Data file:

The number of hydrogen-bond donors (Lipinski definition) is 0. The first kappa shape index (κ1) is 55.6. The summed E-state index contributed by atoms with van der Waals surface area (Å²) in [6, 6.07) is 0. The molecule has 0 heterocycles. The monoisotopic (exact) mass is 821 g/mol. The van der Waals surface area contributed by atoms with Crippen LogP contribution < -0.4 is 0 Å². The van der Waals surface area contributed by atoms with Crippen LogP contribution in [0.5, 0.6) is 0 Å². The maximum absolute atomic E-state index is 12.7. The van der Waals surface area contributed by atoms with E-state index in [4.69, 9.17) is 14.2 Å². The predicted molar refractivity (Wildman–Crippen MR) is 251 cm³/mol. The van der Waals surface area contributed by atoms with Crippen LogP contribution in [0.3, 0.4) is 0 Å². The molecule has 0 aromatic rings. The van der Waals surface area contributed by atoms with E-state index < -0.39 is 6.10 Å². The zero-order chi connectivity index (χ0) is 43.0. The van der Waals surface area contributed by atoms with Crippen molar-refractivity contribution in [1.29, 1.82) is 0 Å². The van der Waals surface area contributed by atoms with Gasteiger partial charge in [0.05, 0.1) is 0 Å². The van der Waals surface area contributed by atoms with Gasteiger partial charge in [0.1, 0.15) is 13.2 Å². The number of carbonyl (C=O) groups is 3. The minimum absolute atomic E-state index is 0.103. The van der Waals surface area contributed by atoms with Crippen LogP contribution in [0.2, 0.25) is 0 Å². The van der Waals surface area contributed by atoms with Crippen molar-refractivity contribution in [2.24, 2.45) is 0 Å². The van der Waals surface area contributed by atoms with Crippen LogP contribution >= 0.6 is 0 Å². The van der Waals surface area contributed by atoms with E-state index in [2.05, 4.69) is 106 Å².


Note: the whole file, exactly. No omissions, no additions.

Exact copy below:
The number of hydrogen-bond donors (Lipinski definition) is 0. The first kappa shape index (κ1) is 55.6. The summed E-state index contributed by atoms with van der Waals surface area (Å²) in [6, 6.07) is 0. The molecule has 0 heterocycles. The monoisotopic (exact) mass is 821 g/mol. The van der Waals surface area contributed by atoms with Crippen LogP contribution < -0.4 is 0 Å². The van der Waals surface area contributed by atoms with Crippen LogP contribution in [0.5, 0.6) is 0 Å². The maximum absolute atomic E-state index is 12.7. The van der Waals surface area contributed by atoms with E-state index in [4.69, 9.17) is 14.2 Å². The predicted molar refractivity (Wildman–Crippen MR) is 251 cm³/mol. The van der Waals surface area contributed by atoms with Crippen LogP contribution in [0.3, 0.4) is 0 Å². The molecule has 0 aromatic rings. The van der Waals surface area contributed by atoms with E-state index < -0.39 is 6.10 Å². The zero-order chi connectivity index (χ0) is 43.0. The van der Waals surface area contributed by atoms with Crippen molar-refractivity contribution in [1.29, 1.82) is 0 Å². The van der Waals surface area contributed by atoms with Gasteiger partial charge in [0.05, 0.1) is 0 Å². The van der Waals surface area contributed by atoms with Gasteiger partial charge in [0.1, 0.15) is 13.2 Å². The number of carbonyl (C=O) groups is 3. The minimum absolute atomic E-state index is 0.103. The van der Waals surface area contributed by atoms with Crippen LogP contribution in [0.2, 0.25) is 0 Å². The van der Waals surface area contributed by atoms with Crippen molar-refractivity contribution in [2.24, 2.45) is 0 Å². The van der Waals surface area contributed by atoms with Crippen LogP contribution >= 0.6 is 0 Å². The van der Waals surface area contributed by atoms with E-state index in [2.05, 4.69) is 106 Å².